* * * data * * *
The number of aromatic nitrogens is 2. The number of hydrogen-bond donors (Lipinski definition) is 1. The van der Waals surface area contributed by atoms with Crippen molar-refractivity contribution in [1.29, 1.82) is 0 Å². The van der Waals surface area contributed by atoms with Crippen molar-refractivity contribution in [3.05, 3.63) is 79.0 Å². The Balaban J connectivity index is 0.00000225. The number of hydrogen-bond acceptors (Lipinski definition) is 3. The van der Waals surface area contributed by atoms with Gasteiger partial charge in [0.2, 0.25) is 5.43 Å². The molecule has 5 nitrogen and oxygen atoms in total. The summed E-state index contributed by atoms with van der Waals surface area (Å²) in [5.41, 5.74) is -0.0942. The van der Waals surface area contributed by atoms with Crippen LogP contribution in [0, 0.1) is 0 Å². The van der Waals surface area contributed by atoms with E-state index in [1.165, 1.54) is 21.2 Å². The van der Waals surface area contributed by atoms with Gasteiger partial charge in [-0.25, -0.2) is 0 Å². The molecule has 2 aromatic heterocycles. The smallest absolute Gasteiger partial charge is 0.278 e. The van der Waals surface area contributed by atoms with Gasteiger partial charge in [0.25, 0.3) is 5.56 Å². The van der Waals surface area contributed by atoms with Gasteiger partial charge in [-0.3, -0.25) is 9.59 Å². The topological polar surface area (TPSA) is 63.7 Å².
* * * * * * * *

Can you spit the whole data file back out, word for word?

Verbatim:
The number of aromatic nitrogens is 2. The number of hydrogen-bond donors (Lipinski definition) is 1. The van der Waals surface area contributed by atoms with Crippen molar-refractivity contribution in [1.29, 1.82) is 0 Å². The van der Waals surface area contributed by atoms with Crippen molar-refractivity contribution in [3.05, 3.63) is 79.0 Å². The Balaban J connectivity index is 0.00000225. The number of hydrogen-bond acceptors (Lipinski definition) is 3. The van der Waals surface area contributed by atoms with Gasteiger partial charge in [0.2, 0.25) is 5.43 Å². The molecule has 5 nitrogen and oxygen atoms in total. The summed E-state index contributed by atoms with van der Waals surface area (Å²) in [5.41, 5.74) is -0.0942. The van der Waals surface area contributed by atoms with Crippen LogP contribution in [0, 0.1) is 0 Å². The van der Waals surface area contributed by atoms with E-state index in [1.165, 1.54) is 21.2 Å². The van der Waals surface area contributed by atoms with Gasteiger partial charge in [-0.25, -0.2) is 0 Å². The molecule has 2 aromatic heterocycles. The smallest absolute Gasteiger partial charge is 0.278 e. The van der Waals surface area contributed by atoms with Gasteiger partial charge in [0.25, 0.3) is 5.56 Å². The van der Waals surface area contributed by atoms with Gasteiger partial charge in [-0.3, -0.25) is 9.59 Å². The topological polar surface area (TPSA) is 63.7 Å².